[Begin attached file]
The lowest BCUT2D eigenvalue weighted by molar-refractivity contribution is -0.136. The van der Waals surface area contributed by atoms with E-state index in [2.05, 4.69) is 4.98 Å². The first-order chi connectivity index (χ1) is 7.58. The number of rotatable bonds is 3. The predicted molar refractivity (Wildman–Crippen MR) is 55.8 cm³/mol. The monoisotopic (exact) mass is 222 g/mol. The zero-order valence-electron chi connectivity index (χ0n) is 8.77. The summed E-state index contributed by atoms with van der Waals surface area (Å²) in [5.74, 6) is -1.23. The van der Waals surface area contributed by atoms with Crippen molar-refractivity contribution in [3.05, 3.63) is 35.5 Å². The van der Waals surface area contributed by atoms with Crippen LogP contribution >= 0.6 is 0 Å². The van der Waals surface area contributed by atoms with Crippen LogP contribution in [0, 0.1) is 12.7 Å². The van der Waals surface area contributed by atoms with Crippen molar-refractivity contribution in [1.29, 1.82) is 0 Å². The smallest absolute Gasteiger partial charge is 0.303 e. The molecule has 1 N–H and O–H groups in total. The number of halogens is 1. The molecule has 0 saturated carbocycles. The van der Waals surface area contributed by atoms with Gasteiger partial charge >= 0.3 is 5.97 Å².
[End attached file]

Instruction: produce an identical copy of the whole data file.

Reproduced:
The lowest BCUT2D eigenvalue weighted by molar-refractivity contribution is -0.136. The van der Waals surface area contributed by atoms with E-state index in [2.05, 4.69) is 4.98 Å². The first-order chi connectivity index (χ1) is 7.58. The number of rotatable bonds is 3. The predicted molar refractivity (Wildman–Crippen MR) is 55.8 cm³/mol. The monoisotopic (exact) mass is 222 g/mol. The zero-order valence-electron chi connectivity index (χ0n) is 8.77. The summed E-state index contributed by atoms with van der Waals surface area (Å²) in [5.74, 6) is -1.23. The van der Waals surface area contributed by atoms with Crippen molar-refractivity contribution in [3.05, 3.63) is 35.5 Å². The van der Waals surface area contributed by atoms with Crippen LogP contribution >= 0.6 is 0 Å². The van der Waals surface area contributed by atoms with Crippen LogP contribution in [0, 0.1) is 12.7 Å². The van der Waals surface area contributed by atoms with Crippen molar-refractivity contribution in [1.29, 1.82) is 0 Å². The smallest absolute Gasteiger partial charge is 0.303 e. The molecule has 1 N–H and O–H groups in total. The number of halogens is 1. The molecule has 0 saturated carbocycles. The van der Waals surface area contributed by atoms with Gasteiger partial charge >= 0.3 is 5.97 Å².